By Ann Marie Foley - 13 May, 2014
Taoiseach describes famine as a “national horror" in which victims suffered "slow, starving" death.
The Elphin Vicar General, Msgr Gerard Dolan, led prayers at the National Famine Commemoration at Strokestown Park House in Co Roscommonon on Sunday.
Msgr Dolan, who was representing Bishop Christopher Jones of Elphin, was among leaders of ten denominations, religions and convictions present including Church of Ireland, Presbyterian and Methodist, Judaism, Islam and Humanist.
Local parish priest, Fr Ciaran Whitney told CatholicIreland.net “The people who went to it just wanted to pay their respects to the famine victims. But there is a certain amount of guilt among people, because they (and their ancestors) did survive and others didn’t.”
He said that at the parish Mass on Sunday morning they prayed for the famine victims in the prayers of the faithful. “The parish council discussed the commemoration and decided to also take up a collection for Trócaire at the Mass.”
Canon Liz McElhinney of the Church of Ireland, who was among those who offered prayers, readings and reflections at the commemoration, said: “On a day when we know little discomfort, apart from rain, we remember those on whom the rains of Roscommon poured when their stomachs were empty and their limbs were bare.”
Speaking at the event, the Taoiseach described the famine as a “national horror”.
Enda Kenny said the people suffered “slow, starving deaths in the fields around here, in the cabins, the ditches, the towns and cities, to the degree that the most notable sight in this country was that of men and women carrying coffins in their arms, on their shoulders, on their heads until such was the onslaught of death, that the coffins themselves ran out.”
He spoke of modern Ireland’s contribution to combat poverty through foreign policy and overseas development assistance programme under Irish Aid.
“Our history of famine means that Irish people have a particular empathy with those suffering the effects of hunger in the world today,” the Taoiseach said.
He said that at a global level, strong advocacy actions, interventions, and key areas of support for global initiatives are making Ireland a leader in the fight against hunger.
Around one million Irish people perished, from hunger or hunger-related diseases due to the famine.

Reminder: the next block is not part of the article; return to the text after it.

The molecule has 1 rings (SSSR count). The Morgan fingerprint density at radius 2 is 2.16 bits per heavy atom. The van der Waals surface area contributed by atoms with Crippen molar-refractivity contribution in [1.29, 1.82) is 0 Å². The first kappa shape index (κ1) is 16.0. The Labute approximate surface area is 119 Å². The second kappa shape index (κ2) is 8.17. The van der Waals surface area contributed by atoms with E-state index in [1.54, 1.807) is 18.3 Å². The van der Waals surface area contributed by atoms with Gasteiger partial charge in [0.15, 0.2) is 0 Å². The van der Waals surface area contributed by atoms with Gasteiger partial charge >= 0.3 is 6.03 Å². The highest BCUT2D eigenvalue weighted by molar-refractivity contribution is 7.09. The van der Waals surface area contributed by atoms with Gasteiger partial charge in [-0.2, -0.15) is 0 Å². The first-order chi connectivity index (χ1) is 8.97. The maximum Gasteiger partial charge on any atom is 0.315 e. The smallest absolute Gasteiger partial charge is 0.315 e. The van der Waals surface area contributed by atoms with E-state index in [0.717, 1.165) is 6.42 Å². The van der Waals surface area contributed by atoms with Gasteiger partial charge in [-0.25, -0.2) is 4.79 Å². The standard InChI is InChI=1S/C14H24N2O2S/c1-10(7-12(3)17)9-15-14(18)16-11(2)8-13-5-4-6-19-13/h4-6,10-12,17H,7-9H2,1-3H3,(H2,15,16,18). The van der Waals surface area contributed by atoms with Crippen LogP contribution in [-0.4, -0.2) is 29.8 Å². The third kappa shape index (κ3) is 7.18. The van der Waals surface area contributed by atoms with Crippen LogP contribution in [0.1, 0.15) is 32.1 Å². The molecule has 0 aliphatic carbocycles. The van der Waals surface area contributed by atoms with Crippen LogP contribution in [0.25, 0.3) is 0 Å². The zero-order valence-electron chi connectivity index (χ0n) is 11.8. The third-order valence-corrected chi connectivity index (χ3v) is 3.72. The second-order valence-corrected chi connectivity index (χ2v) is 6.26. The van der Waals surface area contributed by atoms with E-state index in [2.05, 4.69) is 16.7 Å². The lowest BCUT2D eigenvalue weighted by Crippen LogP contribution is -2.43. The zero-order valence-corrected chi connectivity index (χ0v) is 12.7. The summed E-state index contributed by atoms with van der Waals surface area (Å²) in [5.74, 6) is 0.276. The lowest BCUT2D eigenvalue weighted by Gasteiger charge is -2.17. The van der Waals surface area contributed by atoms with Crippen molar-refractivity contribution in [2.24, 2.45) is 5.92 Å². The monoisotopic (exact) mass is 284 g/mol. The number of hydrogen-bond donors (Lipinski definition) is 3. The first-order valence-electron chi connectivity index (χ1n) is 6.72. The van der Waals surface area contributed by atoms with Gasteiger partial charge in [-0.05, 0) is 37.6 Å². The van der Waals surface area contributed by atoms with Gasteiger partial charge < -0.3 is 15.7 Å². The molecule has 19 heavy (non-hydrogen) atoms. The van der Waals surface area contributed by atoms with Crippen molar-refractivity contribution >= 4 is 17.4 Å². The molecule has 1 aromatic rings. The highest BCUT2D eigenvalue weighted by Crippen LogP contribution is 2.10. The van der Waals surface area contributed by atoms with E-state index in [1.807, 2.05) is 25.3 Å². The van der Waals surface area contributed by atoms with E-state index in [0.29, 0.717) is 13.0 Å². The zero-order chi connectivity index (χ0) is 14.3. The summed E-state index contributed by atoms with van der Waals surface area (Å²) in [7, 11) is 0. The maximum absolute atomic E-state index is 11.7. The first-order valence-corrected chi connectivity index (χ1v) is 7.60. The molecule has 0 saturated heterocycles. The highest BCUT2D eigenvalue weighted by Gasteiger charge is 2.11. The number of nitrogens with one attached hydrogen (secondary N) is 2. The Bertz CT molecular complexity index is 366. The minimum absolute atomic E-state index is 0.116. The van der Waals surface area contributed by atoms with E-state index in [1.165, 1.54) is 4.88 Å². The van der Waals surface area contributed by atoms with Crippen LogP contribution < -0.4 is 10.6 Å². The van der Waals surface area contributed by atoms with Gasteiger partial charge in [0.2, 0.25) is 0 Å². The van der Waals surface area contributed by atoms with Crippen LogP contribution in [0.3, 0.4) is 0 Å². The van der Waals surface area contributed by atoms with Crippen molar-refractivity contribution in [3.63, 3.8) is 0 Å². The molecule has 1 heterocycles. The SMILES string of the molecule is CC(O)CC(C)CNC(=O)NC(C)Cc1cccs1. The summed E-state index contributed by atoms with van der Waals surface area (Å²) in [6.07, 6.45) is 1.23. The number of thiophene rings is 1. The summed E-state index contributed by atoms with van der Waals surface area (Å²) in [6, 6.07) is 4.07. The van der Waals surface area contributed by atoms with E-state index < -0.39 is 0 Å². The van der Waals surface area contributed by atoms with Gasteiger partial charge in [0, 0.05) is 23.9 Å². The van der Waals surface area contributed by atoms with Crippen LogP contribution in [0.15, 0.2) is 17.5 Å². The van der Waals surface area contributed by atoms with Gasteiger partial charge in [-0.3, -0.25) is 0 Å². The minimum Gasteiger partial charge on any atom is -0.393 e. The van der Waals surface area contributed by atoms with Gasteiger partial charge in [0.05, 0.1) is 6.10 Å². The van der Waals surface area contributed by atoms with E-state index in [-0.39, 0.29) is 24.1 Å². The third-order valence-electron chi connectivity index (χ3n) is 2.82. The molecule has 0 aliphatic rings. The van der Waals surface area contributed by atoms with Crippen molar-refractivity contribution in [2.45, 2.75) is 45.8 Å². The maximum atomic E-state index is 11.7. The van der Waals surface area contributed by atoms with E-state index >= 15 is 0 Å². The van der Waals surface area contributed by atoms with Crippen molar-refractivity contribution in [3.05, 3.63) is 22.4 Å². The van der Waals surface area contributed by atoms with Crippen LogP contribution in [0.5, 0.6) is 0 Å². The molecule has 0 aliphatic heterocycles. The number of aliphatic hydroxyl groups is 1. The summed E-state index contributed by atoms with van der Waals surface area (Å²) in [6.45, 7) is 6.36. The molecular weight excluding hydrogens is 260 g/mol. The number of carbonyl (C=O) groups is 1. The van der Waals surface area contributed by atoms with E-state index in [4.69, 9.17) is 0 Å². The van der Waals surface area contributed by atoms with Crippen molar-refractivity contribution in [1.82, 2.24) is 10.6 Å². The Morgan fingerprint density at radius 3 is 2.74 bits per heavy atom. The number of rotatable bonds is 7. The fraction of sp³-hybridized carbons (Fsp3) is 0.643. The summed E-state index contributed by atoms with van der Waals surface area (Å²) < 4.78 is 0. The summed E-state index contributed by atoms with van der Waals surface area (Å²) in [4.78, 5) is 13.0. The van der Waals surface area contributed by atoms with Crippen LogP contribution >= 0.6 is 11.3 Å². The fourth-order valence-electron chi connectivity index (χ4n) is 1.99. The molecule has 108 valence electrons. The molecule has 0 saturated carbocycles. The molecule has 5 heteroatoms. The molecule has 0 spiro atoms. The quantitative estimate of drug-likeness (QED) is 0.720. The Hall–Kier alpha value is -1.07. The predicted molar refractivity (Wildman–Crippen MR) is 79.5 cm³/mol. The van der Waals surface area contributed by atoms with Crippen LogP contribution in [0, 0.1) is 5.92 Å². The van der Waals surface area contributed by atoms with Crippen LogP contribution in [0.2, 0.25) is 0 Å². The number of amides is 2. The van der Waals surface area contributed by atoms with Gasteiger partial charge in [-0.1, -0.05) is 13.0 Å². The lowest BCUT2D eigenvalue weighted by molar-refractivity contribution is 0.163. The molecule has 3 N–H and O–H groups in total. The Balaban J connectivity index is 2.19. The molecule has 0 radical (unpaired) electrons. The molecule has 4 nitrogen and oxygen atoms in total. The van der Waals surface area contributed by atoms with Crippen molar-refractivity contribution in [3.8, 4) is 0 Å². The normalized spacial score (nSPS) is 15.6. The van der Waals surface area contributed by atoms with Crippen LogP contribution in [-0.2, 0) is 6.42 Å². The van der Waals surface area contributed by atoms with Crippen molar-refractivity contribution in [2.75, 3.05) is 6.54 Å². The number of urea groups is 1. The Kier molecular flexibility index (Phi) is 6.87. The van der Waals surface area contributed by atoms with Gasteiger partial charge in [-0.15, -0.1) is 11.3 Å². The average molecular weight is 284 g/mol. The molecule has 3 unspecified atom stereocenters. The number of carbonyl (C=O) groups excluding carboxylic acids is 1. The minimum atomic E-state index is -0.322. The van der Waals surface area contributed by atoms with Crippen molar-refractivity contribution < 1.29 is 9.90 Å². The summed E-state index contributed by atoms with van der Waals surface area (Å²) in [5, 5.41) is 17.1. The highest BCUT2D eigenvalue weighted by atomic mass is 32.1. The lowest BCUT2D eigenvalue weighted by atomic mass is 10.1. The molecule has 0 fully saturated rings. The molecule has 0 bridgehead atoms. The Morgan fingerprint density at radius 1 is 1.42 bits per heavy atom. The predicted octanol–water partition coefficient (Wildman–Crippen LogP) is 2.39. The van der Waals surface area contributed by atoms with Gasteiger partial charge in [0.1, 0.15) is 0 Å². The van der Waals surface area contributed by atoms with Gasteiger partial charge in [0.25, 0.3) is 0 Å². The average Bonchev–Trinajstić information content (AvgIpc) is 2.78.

In the decade following 1846, the floodgates of emigration opened as those most severely affected by the famine fled, and more than 1.8 million Irish emigrated, with more than half of these fleeing during the famine years of 1846-50.
Roscommon was severely affected during this time. In the short period 1841 to 1851 more than 32% of the county’s population vanished either through death or emigration. At Strokestown the population of the Mahon estate declined by nearly 60%.
Minister for Arts, Heritage and the Gaeltacht, Jimmy Deeihan, who was also present, praised Strokestown Park and those who worked tirelessly over the last 20 years to ensure that the victims of the Irish famine are remembered through the museum collection, material which helps examine the themes of the famine such as blight, eviction and emigration.
The ceremony was a formal state ceremony encompassing military honours and a wreath laying ceremony by Ambassadors to Ireland in remembrance of all those who suffered or perished during the Famine.
A record number of representatives from the diplomatic corps attended this year’s event. They represented countries such as Israel, Palestine, France, Germany, Ethiopia, Lesotho, Cuba. USA, Russia and Ukraine, as well as the papal nuncio.
There was also a 10 day programme of lectures, walks, tours and much more organised by the local community in Strokestown.
Previously National Famine Commemorations have taken place in Dublin, Skibbereen, Co Cork, Murrisk, Co Mayo, Drogheda, Co Louth, Clones, Co Monaghan and Kilrush, Co Clare.